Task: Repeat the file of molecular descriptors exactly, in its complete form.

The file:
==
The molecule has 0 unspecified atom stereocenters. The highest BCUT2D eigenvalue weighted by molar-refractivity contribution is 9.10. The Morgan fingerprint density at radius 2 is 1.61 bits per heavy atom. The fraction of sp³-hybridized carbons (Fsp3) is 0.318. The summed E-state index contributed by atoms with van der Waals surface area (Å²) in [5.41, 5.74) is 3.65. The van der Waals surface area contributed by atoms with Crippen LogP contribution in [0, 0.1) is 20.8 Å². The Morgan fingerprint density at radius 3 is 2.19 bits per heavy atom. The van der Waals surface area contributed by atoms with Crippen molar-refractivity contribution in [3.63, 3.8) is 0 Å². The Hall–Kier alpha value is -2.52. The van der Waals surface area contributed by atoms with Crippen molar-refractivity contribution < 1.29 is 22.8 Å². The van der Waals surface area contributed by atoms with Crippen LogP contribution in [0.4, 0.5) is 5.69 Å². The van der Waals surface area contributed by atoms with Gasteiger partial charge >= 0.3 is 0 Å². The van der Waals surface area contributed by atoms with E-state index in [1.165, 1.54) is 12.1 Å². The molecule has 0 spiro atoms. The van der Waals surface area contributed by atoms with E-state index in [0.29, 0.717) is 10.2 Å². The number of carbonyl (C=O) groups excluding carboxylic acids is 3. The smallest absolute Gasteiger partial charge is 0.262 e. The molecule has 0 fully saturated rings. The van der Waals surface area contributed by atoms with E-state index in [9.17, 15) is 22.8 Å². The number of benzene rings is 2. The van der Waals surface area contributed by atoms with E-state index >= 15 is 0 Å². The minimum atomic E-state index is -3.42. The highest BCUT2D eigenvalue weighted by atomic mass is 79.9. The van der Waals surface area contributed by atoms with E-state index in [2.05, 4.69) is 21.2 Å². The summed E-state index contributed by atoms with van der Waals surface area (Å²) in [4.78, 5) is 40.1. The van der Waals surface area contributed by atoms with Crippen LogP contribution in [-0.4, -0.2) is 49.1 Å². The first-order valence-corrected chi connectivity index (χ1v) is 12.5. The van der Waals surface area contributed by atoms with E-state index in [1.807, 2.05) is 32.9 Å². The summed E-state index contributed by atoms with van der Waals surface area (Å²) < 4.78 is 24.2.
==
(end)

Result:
The molecule has 0 unspecified atom stereocenters. The highest BCUT2D eigenvalue weighted by molar-refractivity contribution is 9.10. The Morgan fingerprint density at radius 2 is 1.61 bits per heavy atom. The fraction of sp³-hybridized carbons (Fsp3) is 0.318. The summed E-state index contributed by atoms with van der Waals surface area (Å²) in [5.41, 5.74) is 3.65. The van der Waals surface area contributed by atoms with Crippen LogP contribution in [0, 0.1) is 20.8 Å². The Morgan fingerprint density at radius 3 is 2.19 bits per heavy atom. The van der Waals surface area contributed by atoms with Crippen molar-refractivity contribution in [3.63, 3.8) is 0 Å². The Hall–Kier alpha value is -2.52. The van der Waals surface area contributed by atoms with Crippen molar-refractivity contribution < 1.29 is 22.8 Å². The van der Waals surface area contributed by atoms with Crippen LogP contribution in [0.4, 0.5) is 5.69 Å². The van der Waals surface area contributed by atoms with Gasteiger partial charge >= 0.3 is 0 Å². The van der Waals surface area contributed by atoms with E-state index in [1.165, 1.54) is 12.1 Å². The molecule has 0 spiro atoms. The van der Waals surface area contributed by atoms with E-state index in [0.29, 0.717) is 10.2 Å². The number of carbonyl (C=O) groups excluding carboxylic acids is 3. The smallest absolute Gasteiger partial charge is 0.262 e. The molecule has 0 fully saturated rings. The van der Waals surface area contributed by atoms with E-state index in [9.17, 15) is 22.8 Å². The number of benzene rings is 2. The van der Waals surface area contributed by atoms with E-state index >= 15 is 0 Å². The minimum atomic E-state index is -3.42. The highest BCUT2D eigenvalue weighted by atomic mass is 79.9. The van der Waals surface area contributed by atoms with E-state index in [2.05, 4.69) is 21.2 Å². The summed E-state index contributed by atoms with van der Waals surface area (Å²) in [4.78, 5) is 40.1. The van der Waals surface area contributed by atoms with Crippen LogP contribution in [-0.4, -0.2) is 49.1 Å². The first-order valence-corrected chi connectivity index (χ1v) is 12.5. The van der Waals surface area contributed by atoms with E-state index in [1.807, 2.05) is 32.9 Å². The summed E-state index contributed by atoms with van der Waals surface area (Å²) < 4.78 is 24.2.